Practical Ways to Eliminate Alert Fatigue

Tips to avoid Alert Fatigue

In March 2014, US Retailer, Target revealed that its security software had detected its now infamous data breach five

months earlier, and that at least eight IT employees had seen the threat alert but decided not to act on it.  Some commentators jumped on the firm for its apparent incompetence, but security experts say its reaction was pretty normal.

So how and why do data breaches, equipment failures and disasters go undetected by humans when the monitoring systems are doing their jobs? The constant stream of alerts can cause engineers to check out, a syndrome that some refer to as ‘alert fatigue’.

Reacting to this influx of alerts uses your engineers’ time and resources, costs money, and can prevent your IT department from playing a more strategic role at your company.  This article will explore four actions that you can perform now to address alert fatigue.

Here are the four recommended actions.

Action One: Plan

You could think of a notification model in four levels of maturity, listed here from least to most mature:

  • Level 1 – reactive
  • Level 2 – tactical
  • Level 3 – integrated
  • Level 4 – strategic

IT is complicated enough.  Your IT tech people and engineers receive a stream of notifications that range from innocuous (someone has accessed an asset or logged into a system) to important but only to certain people (a project has achieved a milestone) to urgent (a server is down or security has been breached). Responding – or even reacting – every time a notification comes up can be time-consuming and irritating.

Do the work on the front end: Plan for alerts, escalations and automated processes for different scenarios to make sure your intelligent communications work well.  The system must have every stakeholder’s contact information, device preference, schedule and commitment to be available. You must build this in advance of an emergency.


Action Two: Automate

Suppose your business experiences a power outage.  A full-scale emergency will require a series of manual instructions and emails to the IT team, engineering and everyone whose business and safety may be affected.  However, you can still automate some important features, alerting first responders, letting purchasing know you need new servers, and even cutting off power to the server room.

What about more limited incidents, such as an employee laptop failure? Once the incident is recorded, the engineering tech replacing laptops receives an alert, a step that can be automated, and the employee can receive an automated notification that a fix is in progress. What if the employee reports the issue after hours?  Do you alert the tech on a mobile device, or can it wait until morning? If you plan your processes well, you can automate every step based on the urgency of the incident.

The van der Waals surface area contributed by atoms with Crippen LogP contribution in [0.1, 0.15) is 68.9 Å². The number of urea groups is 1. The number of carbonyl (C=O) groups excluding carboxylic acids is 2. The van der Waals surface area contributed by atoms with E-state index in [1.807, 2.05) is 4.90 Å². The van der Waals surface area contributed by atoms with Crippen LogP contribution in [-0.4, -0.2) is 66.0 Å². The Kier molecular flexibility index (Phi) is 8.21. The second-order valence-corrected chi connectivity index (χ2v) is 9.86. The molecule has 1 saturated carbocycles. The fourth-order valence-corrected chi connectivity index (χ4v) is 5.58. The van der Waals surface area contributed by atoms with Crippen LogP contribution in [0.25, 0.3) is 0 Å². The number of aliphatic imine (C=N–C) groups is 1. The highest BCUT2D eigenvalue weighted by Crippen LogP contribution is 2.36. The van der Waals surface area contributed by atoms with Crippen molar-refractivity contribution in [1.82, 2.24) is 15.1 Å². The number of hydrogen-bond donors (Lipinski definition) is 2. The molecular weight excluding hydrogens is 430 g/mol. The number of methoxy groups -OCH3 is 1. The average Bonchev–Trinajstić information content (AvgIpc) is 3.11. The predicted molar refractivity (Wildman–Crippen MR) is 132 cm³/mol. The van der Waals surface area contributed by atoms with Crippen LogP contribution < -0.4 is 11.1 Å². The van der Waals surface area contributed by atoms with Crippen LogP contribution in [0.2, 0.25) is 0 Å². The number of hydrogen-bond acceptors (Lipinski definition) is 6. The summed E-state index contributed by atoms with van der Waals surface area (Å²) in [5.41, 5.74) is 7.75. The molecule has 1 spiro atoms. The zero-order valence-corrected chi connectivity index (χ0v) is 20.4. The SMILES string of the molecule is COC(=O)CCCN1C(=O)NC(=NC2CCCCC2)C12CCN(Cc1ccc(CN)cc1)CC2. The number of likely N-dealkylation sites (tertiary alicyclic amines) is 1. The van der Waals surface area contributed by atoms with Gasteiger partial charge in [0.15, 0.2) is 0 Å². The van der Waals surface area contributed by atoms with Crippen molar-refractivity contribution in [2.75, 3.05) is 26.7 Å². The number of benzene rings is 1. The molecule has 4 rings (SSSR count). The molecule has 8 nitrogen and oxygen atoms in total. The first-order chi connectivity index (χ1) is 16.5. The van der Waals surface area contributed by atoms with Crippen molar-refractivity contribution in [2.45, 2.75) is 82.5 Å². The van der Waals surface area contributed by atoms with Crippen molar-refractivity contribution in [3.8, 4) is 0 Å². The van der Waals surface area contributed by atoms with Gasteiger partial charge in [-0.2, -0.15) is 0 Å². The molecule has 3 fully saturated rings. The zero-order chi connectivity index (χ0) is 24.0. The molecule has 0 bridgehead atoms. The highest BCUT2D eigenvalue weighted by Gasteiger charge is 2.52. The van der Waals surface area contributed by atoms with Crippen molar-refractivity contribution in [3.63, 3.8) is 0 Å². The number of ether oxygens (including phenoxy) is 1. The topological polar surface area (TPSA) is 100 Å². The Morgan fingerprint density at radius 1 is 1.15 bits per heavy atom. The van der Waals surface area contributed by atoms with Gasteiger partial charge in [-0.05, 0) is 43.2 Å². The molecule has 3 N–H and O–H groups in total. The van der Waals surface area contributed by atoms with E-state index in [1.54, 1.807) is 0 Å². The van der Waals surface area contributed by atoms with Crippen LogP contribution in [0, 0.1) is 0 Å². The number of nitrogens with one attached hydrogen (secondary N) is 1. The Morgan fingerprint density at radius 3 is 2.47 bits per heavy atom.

Time is critical, especially if you are servicing employees in global offices, as some employees are losing valuable work time. That could mean sales opportunities missed or incomplete timesheets.  Based on urgency, location, time, each person’s preferred device and work schedule, you can automate whether to alert engineers right away or wait until the morning. Depending on the rules in place, the message can be sent two ways: automatically triggered by the event, or at the push of a button, usually by the IT lead.


Action Three: Be Proactive

Another important function for efficiency is the enablement of easy status updates. IT techs frequently experience disruptions from answering queries on the status of an open ticket. Whilst it’s understandable that customers want to know the status of outstanding events, IT techs would rather be resolving issues than answering enquiries. Status updates send automatic messages to clients with expected time to resolution.

Proactive communications don’t have to be just for incidents. They can let employees know of impending software updates, let customers know of enhancements, or let an employee know a new laptop has been ordered and is on its way. The proactive alerts can ease the minds of the recipients, whilst freeing IT leaders from such enquiries.


Action Four: Target

A good way to enable your engineers to avoid alert fatigue is through targeted alerts, as alerts go to the subset of employees who need to know either to take action or to simply be in the know.  You should also target alerts by preferred device, so IT techs receive notifications where they’ll see them and respond. A good way of doing this is with subscriptions, enabling stakeholders to subscribe to relevant alerts and unsubscribe from others. When you combine automation, targeted alerts and subscriptions, you create more efficient alerting processes to help support IT Service Managers and IT departments.


With these recommended actions you should be able to drastically reduce the number of alerts received and help to restore some energy into your alerting.


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